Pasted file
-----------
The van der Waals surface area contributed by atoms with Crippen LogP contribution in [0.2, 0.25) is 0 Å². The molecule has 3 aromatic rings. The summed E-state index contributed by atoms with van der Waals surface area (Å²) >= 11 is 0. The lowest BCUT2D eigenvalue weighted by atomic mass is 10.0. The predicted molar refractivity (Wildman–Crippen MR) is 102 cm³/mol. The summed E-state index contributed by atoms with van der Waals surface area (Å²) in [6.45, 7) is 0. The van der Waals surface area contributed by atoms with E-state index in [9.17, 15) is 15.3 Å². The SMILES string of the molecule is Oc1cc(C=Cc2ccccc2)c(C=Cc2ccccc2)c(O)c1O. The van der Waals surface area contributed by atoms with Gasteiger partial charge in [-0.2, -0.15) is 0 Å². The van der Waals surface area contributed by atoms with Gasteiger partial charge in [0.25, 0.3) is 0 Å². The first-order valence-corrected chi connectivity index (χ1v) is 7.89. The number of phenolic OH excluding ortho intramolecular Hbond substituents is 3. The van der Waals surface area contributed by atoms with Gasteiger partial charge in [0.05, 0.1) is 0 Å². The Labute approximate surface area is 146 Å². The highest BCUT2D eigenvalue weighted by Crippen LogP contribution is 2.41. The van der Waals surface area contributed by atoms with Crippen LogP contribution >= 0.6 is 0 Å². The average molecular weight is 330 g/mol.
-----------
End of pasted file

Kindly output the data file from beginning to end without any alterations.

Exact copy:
The van der Waals surface area contributed by atoms with Crippen LogP contribution in [0.2, 0.25) is 0 Å². The molecule has 3 aromatic rings. The summed E-state index contributed by atoms with van der Waals surface area (Å²) >= 11 is 0. The lowest BCUT2D eigenvalue weighted by atomic mass is 10.0. The predicted molar refractivity (Wildman–Crippen MR) is 102 cm³/mol. The summed E-state index contributed by atoms with van der Waals surface area (Å²) in [6.45, 7) is 0. The van der Waals surface area contributed by atoms with E-state index in [9.17, 15) is 15.3 Å². The SMILES string of the molecule is Oc1cc(C=Cc2ccccc2)c(C=Cc2ccccc2)c(O)c1O. The van der Waals surface area contributed by atoms with Gasteiger partial charge in [-0.2, -0.15) is 0 Å². The van der Waals surface area contributed by atoms with Gasteiger partial charge in [0.25, 0.3) is 0 Å². The first-order valence-corrected chi connectivity index (χ1v) is 7.89. The number of phenolic OH excluding ortho intramolecular Hbond substituents is 3. The van der Waals surface area contributed by atoms with Gasteiger partial charge in [0.05, 0.1) is 0 Å². The Labute approximate surface area is 146 Å². The highest BCUT2D eigenvalue weighted by Crippen LogP contribution is 2.41. The van der Waals surface area contributed by atoms with Crippen LogP contribution >= 0.6 is 0 Å². The average molecular weight is 330 g/mol.